friday flowers

Ever wonder why your home flower arrangements never look like this? I think it’s because the “how-to’s” out there never seem to give away the REAL secrets florists use. Enter today’s “the great thing about living in New York is …” there are cheap flowers available all over. And we have a huge wholesale flower district down on 28th Street where nobody asks to see your vendor’s license as long as you pay cash. It’s amazing. So I guess that’s two great things about living in New York.  Here’s how to use them to make party-worthy floral arrangements anytime on the cheap.

First off, truly lush arrangements require a LOT more flowers than you think. I love Martha Stewart’s model of letting you choose an arrangement online and order the flowers and vase to make it, but the truth is she almost never sends enough to fill the vase. Today’s post is about getting that full look without buying 50 stems.

A great way to do it is to use one or more hydrangea heads as the base. This example uses just one hydrangea, but you can bunch as many together as you want to fill bigger containers. Let’s start with these:



These babies cost me $17 around the corner from my apartment.

You’ll want a vase with a neck somewhere between one-third  to half as big around as your hydrangea head. Trim off all the leaves and cut the stem on an angle. The bottom edge of the hydrangea should rest right at the top edge of the vase without sinking in, like this:



You’ll also want to cut the woody stems to split vertically like this:



That’ll let the flower drink more and last longer. Sometimes  I’ll even smash a really hard stem with a hammer to split it apart.

Now for the fun part. Take whatever additional flowers you want and separate out all the stems and remove all foliage. You don’t want any leaves below the water line because they’ll rot, cloud your water, smell bad and kill the arrangement before it’s time (how’s that for incentive?) Plus, you’re going to want the heads to nestle right into the hydrangea. Extra leaves will just interfere. Here I picked two different mums. I love the look of green and white together and at $5 a bunch, these babies are C-H-E-A-P. Here’s my pile of flowers ready to go:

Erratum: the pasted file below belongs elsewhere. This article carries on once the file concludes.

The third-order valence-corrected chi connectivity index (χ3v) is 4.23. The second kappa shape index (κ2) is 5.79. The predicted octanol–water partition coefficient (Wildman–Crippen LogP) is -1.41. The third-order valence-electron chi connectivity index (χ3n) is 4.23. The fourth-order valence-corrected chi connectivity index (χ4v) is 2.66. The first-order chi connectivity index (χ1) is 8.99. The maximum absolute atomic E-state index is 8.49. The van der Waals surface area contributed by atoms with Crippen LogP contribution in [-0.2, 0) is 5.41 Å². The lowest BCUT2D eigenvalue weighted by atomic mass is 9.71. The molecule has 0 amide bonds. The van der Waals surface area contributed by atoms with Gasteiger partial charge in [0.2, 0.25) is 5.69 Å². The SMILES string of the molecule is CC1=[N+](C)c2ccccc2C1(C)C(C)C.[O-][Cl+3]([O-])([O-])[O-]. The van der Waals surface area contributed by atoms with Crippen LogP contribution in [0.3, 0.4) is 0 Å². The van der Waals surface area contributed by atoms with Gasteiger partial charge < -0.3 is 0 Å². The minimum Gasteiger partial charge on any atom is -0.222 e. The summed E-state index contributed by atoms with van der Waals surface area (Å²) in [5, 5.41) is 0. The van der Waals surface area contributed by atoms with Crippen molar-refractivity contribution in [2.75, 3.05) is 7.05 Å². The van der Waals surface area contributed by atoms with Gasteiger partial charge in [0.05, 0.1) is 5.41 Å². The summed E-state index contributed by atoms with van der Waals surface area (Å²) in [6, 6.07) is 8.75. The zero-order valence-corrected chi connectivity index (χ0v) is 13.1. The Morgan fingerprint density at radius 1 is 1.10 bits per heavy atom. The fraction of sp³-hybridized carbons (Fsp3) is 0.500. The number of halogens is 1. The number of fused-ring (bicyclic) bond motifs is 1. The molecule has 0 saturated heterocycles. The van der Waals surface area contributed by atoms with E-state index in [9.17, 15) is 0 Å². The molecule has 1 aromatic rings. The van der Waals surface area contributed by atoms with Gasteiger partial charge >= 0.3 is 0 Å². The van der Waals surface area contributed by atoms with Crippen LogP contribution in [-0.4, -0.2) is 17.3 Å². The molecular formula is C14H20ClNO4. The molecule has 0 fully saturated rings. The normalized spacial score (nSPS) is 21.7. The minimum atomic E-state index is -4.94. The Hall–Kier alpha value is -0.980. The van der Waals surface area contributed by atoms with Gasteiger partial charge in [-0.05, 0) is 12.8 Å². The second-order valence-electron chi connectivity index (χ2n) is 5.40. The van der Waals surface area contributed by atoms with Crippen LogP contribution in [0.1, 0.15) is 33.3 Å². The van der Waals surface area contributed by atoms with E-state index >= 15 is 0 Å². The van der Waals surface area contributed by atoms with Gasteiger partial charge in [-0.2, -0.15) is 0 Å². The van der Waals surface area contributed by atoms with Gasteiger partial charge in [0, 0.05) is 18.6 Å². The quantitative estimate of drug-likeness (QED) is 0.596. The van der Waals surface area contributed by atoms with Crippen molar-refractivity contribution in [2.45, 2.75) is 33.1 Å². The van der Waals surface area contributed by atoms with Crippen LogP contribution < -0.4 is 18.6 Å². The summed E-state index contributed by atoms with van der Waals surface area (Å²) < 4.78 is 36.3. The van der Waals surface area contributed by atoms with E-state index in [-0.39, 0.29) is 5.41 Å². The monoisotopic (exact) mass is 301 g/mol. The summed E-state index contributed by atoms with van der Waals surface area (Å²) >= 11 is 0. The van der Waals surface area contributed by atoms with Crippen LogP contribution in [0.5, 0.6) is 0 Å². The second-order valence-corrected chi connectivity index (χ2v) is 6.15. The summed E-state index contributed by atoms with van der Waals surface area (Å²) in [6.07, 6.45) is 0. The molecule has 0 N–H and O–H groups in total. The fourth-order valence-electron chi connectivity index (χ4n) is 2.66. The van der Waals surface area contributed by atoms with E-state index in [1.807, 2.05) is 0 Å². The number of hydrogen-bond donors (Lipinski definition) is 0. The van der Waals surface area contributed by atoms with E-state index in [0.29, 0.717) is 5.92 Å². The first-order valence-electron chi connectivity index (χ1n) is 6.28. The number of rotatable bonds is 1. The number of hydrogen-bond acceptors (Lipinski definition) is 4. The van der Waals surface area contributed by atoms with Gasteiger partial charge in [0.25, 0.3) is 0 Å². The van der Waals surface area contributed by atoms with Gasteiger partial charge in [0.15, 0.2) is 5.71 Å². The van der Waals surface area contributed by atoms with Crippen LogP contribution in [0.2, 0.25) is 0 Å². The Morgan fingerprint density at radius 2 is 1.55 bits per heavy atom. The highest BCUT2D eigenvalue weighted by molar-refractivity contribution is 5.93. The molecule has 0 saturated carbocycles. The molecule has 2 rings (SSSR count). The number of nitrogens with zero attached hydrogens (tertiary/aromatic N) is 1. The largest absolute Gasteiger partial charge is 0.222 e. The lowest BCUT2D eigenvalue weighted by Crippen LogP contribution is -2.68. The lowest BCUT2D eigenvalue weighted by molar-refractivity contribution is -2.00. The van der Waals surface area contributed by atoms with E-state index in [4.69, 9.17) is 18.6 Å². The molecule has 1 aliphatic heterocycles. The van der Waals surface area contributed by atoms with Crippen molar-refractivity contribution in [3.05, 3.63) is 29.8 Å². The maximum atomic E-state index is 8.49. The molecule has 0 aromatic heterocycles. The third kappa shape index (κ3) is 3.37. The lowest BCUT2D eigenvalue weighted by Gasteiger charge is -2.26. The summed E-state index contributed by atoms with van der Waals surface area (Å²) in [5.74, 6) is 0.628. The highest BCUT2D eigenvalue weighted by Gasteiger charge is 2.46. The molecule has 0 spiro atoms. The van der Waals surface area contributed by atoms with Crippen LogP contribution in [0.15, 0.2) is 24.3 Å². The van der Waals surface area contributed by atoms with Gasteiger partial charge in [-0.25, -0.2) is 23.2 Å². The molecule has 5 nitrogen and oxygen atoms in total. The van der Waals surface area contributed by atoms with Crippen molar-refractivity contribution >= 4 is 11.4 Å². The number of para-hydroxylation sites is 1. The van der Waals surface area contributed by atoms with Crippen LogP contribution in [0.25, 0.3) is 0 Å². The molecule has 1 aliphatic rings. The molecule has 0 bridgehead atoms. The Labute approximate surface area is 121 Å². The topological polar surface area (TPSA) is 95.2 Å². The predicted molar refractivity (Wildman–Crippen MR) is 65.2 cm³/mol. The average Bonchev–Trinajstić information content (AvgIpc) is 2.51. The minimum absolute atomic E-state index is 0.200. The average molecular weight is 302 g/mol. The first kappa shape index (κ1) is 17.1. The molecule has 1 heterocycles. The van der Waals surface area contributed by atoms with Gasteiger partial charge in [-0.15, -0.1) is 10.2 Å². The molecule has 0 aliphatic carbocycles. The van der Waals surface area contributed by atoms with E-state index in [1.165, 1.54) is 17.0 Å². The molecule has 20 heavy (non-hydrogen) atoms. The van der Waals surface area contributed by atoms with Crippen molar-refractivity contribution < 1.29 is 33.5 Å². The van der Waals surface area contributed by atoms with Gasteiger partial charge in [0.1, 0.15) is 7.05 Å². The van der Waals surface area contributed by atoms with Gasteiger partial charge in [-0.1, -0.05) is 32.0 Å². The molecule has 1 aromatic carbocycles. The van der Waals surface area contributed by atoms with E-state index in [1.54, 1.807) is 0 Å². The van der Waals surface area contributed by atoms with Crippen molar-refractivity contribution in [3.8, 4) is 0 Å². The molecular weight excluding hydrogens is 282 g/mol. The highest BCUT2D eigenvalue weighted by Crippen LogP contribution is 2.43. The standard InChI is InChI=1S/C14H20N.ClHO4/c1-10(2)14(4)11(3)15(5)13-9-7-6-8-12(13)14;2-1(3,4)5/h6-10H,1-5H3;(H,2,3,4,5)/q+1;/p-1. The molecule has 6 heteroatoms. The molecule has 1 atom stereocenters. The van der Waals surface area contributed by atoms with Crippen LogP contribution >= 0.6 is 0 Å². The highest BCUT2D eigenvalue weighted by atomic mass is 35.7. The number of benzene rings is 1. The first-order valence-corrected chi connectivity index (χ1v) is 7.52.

After you’ve stripped the leaves and cut the stems to the right length, start inserting the flowers into your hydrangea. If things get a little stuck, try spinning the stem between your thumb and first finger. That little bit of motion will likely help the stem find its way down.



Work your way around the hydrangea with an eye to balancing both weight and color. A good rule of thumb is to work in odd numbers. A single flower head or groups of three will look better than a pair. (Why? No clue. It just works.) And here you have it:



The fantastic thing about a hydrangea base is you can use just about anything in it, from roses to sweet peas, calla lilies, bits of greenery, even fruits like kumquats. In big arrangements, even whole lemons or limes are amazing. Just spear them with a wooden skewer like you’d use for a kabob and cut the stick to stem length. You can also vary the hydrangea. There are gorgeous reddish ones available on 28th Street in Manhattan if you live here, and pinks and blues aren’t that hard to find. Another great thing about using hydrangea as the base is that you can either integrate the ruffled petals into your arrangement for texture and color, or almost completely hide them. Can you find the hydrangea in this bridal bouquet?


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